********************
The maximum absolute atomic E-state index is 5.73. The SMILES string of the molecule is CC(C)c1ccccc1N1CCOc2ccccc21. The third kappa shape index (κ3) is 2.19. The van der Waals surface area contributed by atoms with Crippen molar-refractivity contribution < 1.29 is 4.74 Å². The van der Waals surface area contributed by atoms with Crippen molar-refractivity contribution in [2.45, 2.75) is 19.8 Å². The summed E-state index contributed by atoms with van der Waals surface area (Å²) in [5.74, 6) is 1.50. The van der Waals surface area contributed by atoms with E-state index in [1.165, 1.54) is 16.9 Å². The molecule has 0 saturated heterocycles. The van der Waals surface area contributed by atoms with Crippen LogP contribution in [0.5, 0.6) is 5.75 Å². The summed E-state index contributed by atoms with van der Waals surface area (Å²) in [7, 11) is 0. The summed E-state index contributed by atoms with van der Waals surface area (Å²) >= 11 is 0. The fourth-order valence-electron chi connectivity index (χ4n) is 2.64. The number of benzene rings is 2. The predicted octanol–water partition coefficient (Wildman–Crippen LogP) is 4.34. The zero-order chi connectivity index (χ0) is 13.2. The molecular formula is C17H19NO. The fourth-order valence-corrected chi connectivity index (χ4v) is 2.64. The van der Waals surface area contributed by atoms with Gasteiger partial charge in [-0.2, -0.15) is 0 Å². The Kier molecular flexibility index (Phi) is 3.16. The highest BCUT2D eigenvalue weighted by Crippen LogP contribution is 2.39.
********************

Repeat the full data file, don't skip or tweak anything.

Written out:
The maximum absolute atomic E-state index is 5.73. The SMILES string of the molecule is CC(C)c1ccccc1N1CCOc2ccccc21. The third kappa shape index (κ3) is 2.19. The van der Waals surface area contributed by atoms with Crippen molar-refractivity contribution < 1.29 is 4.74 Å². The van der Waals surface area contributed by atoms with Crippen molar-refractivity contribution in [2.45, 2.75) is 19.8 Å². The summed E-state index contributed by atoms with van der Waals surface area (Å²) in [5.74, 6) is 1.50. The van der Waals surface area contributed by atoms with E-state index in [1.165, 1.54) is 16.9 Å². The molecule has 0 saturated heterocycles. The van der Waals surface area contributed by atoms with Crippen LogP contribution in [0.5, 0.6) is 5.75 Å². The summed E-state index contributed by atoms with van der Waals surface area (Å²) in [7, 11) is 0. The summed E-state index contributed by atoms with van der Waals surface area (Å²) >= 11 is 0. The fourth-order valence-electron chi connectivity index (χ4n) is 2.64. The number of benzene rings is 2. The predicted octanol–water partition coefficient (Wildman–Crippen LogP) is 4.34. The zero-order chi connectivity index (χ0) is 13.2. The molecular formula is C17H19NO. The fourth-order valence-corrected chi connectivity index (χ4v) is 2.64. The van der Waals surface area contributed by atoms with Gasteiger partial charge in [-0.2, -0.15) is 0 Å². The Kier molecular flexibility index (Phi) is 3.16. The highest BCUT2D eigenvalue weighted by Crippen LogP contribution is 2.39.